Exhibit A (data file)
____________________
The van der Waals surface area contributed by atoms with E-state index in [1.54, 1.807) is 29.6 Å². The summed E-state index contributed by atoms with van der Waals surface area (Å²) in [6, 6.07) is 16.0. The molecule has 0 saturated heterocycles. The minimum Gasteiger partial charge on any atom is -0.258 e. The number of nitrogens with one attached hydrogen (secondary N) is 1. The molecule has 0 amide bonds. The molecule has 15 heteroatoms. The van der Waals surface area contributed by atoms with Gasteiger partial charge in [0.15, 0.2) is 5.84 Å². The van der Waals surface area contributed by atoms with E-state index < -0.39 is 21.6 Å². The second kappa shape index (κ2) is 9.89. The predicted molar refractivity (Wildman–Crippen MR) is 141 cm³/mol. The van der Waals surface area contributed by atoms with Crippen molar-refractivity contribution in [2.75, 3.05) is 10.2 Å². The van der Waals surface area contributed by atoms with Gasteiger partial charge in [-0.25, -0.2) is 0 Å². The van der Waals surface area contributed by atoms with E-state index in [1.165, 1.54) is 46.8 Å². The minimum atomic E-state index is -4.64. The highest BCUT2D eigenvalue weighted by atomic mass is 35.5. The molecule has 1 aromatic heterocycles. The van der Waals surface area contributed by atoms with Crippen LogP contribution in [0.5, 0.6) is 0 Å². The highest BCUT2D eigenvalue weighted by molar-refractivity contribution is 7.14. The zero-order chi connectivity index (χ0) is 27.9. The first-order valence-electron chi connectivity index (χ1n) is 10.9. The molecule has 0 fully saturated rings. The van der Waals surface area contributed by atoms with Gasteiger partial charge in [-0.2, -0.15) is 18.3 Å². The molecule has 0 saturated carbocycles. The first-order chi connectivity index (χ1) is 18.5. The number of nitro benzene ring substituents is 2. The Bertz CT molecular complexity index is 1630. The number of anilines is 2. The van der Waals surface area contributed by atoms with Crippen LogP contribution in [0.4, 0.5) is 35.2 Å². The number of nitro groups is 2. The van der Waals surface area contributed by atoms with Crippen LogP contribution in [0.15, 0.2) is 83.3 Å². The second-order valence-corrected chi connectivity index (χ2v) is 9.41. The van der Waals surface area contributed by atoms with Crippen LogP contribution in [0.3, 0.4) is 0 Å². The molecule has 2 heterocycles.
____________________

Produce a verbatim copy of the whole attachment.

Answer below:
The van der Waals surface area contributed by atoms with E-state index in [1.54, 1.807) is 29.6 Å². The summed E-state index contributed by atoms with van der Waals surface area (Å²) in [6, 6.07) is 16.0. The molecule has 0 saturated heterocycles. The minimum Gasteiger partial charge on any atom is -0.258 e. The number of nitrogens with one attached hydrogen (secondary N) is 1. The molecule has 0 amide bonds. The molecule has 15 heteroatoms. The van der Waals surface area contributed by atoms with Gasteiger partial charge in [0.15, 0.2) is 5.84 Å². The van der Waals surface area contributed by atoms with E-state index < -0.39 is 21.6 Å². The second kappa shape index (κ2) is 9.89. The predicted molar refractivity (Wildman–Crippen MR) is 141 cm³/mol. The van der Waals surface area contributed by atoms with Crippen molar-refractivity contribution in [2.75, 3.05) is 10.2 Å². The van der Waals surface area contributed by atoms with Gasteiger partial charge in [-0.25, -0.2) is 0 Å². The van der Waals surface area contributed by atoms with E-state index in [1.165, 1.54) is 46.8 Å². The minimum atomic E-state index is -4.64. The highest BCUT2D eigenvalue weighted by atomic mass is 35.5. The molecule has 1 aromatic heterocycles. The van der Waals surface area contributed by atoms with Crippen LogP contribution in [0.5, 0.6) is 0 Å². The highest BCUT2D eigenvalue weighted by molar-refractivity contribution is 7.14. The zero-order chi connectivity index (χ0) is 27.9. The first-order valence-electron chi connectivity index (χ1n) is 10.9. The molecule has 0 fully saturated rings. The van der Waals surface area contributed by atoms with Gasteiger partial charge in [-0.2, -0.15) is 18.3 Å². The molecule has 0 saturated carbocycles. The first-order chi connectivity index (χ1) is 18.5. The number of nitro benzene ring substituents is 2. The Bertz CT molecular complexity index is 1630. The number of anilines is 2. The van der Waals surface area contributed by atoms with Crippen LogP contribution in [0.4, 0.5) is 35.2 Å². The number of nitro groups is 2. The van der Waals surface area contributed by atoms with Crippen LogP contribution in [0.15, 0.2) is 83.3 Å². The second-order valence-corrected chi connectivity index (χ2v) is 9.41. The van der Waals surface area contributed by atoms with Crippen LogP contribution in [0.3, 0.4) is 0 Å². The molecule has 2 heterocycles.